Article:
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Sweat Clare Perkins and Martha Plimpton in Sweat. Photo: Johan Persson

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By Lynn Nottage
Donmar Warehouse, London WC2

Reviewed by Jarlath O'Connell
Published on December 23, 2018

Sweat won Lynn Nottage her second Pulitzer Prize, the first woman to achieve this feat and if you’re still wondering where Trumpism came from, this play provides a good part of the answer.

Although she started researching it in 2011, and it got to Broadway in 2016, it is one of the most powerful documents of the human consequences of the recent de-industrialisation of America.

Set in the rustbelt city of Reading, Pennsylvania, it’s a savage indictment of devastated lives after the outsourcing of factories and labour to Mexico. But it is no polemic and what will make it live on is the detail and compassion in the writing. Reading was tight knit blue collar community where each generation was sent to work in the big local plant. The work might have been gruelling but it was well paid and gave dignity and status to a whole community. When the plug was pulled on them no thought was given either by legislators or factory owners involved to the human consequences.

After a prologue we’re in Mike’s Bar, perfectly evoked by Frankie Bradshaw. Set in 2000 the TV in the background is playing out the Bush-Gore election campaign but nobody here is paying any attention. We meet three long-time friends from the factory floor, Tracey (Martha Plimpton), Cynthia (Clare Perkins), and Jessie (Leanne Best) who are letting off some steam and celebrating a birthday.

Looking on is barman Stan (Stuart McQuarrie) more cynical than the others about the plant having been let go himself after an injury at work and the young Columbian bar help Oscar (Sebastian Viveros), who silently tends to them all.

You get a real sense of the depth of affection and respect between Tracey and Cynthia. Even their sons are really close, having grown up together. Director Lynette Linton gives these scenes an incredible physicality and draws deeply felt performances from this great ensemble. Plimpton, the sole American in the cast, is utterly commanding as the abrasive Tracey but Clare Perkins is the beating heart of the piece and it’s a performance that will linger long after. We also meet her ex Brucie (Wil Johnson) now lost in a haze of dope having also been cast aside from his work following a year-long strike.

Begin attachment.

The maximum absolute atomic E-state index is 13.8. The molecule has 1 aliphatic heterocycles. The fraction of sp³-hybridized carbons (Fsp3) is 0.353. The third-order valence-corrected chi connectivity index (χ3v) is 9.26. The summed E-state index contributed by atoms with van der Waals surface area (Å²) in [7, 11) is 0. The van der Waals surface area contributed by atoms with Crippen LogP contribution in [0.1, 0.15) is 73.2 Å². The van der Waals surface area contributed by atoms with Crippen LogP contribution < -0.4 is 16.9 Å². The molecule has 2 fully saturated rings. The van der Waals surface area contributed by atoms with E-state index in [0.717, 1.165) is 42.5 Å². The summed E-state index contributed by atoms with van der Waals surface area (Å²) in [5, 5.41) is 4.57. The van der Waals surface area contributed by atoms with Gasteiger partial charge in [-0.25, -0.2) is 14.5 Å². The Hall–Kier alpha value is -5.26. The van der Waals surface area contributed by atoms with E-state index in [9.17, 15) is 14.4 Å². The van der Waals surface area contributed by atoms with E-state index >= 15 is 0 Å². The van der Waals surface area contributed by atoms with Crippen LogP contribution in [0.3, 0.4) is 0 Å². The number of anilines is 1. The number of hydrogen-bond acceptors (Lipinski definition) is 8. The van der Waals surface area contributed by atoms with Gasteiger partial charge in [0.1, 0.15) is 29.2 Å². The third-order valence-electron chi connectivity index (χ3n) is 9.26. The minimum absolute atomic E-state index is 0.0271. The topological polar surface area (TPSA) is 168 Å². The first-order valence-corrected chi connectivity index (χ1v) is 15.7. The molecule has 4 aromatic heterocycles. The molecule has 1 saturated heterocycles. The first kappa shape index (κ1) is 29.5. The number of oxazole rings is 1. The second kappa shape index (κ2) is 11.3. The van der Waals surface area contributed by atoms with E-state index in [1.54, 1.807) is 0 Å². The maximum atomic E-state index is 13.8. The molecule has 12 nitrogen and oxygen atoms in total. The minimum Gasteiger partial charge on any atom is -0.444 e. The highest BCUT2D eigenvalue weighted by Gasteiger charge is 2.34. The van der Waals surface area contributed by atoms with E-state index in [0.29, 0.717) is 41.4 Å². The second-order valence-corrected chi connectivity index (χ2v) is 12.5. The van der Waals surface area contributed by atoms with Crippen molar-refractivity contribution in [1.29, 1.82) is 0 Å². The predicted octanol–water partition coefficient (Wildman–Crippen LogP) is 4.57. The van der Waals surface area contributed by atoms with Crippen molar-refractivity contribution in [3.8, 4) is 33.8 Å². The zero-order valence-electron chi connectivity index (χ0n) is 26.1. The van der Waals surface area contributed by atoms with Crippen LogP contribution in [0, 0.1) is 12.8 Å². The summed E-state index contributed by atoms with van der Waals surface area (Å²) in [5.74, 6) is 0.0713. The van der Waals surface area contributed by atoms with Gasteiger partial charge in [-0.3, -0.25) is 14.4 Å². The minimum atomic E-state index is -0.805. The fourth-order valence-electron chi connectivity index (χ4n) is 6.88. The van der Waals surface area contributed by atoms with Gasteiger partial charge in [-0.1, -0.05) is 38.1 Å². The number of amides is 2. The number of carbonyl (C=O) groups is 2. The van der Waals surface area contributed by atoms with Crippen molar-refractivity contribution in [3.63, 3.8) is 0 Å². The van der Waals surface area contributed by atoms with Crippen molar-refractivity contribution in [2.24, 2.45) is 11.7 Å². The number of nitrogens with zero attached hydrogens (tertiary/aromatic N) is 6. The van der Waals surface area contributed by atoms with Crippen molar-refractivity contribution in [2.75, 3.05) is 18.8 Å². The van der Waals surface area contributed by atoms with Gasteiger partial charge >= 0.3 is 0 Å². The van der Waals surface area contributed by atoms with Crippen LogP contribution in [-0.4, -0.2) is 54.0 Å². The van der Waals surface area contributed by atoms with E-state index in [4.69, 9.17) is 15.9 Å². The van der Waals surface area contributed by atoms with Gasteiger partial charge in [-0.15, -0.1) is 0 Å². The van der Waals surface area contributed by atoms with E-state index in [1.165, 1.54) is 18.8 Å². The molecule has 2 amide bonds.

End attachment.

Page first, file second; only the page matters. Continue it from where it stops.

When Cynthia becomes the first black woman in the plant to be promoted from the assembly line, Tracey is irked and in time she blames it on positive discrimination policies. Not long after Cynthia assumes the role, one she’s fought for her whole life, disaster looms as the plant announces savage cuts to pay and conditions. In her new management role she is eventually forced to lock-out her old friends and Oscar becomes one of the immigrant workers the management uses to undercut the local workforce.

It’s testament to Nottage’s skill that she doesn’t sentimentalise these characters. These are no saints, they do the wrong things and blurt out the wrong words and Nottage’s language has a wonderful earthy robustness to it.

Oscar feels no debt to anyone here and gladly crosses the picket line. He describes how this same white workforce ensured that he and his father were kept out of the well paid unionised jobs and had to settle for a life of sweeping floors. He now seizes his chance but it incurs a backlash. There’s no better illustration of the depressing human trend whereby when the economy tanks, communities, rather than reaching for greater solidarity, turn instead to emphasising their ethnic differences. This is particularly painful when long-time friends are ripped asunder.

Nottage proves here that she is the Arthur Miller de nos jours and indeed she tops him, in that she manages to also weave a complex web of racial and sexual politics on top of a story of a community in economic meltdown. It’s one of the plays of the year.


Sweat Martha Plimpton and Stuart McQuarrie in Sweat. Photo: Johan Persson

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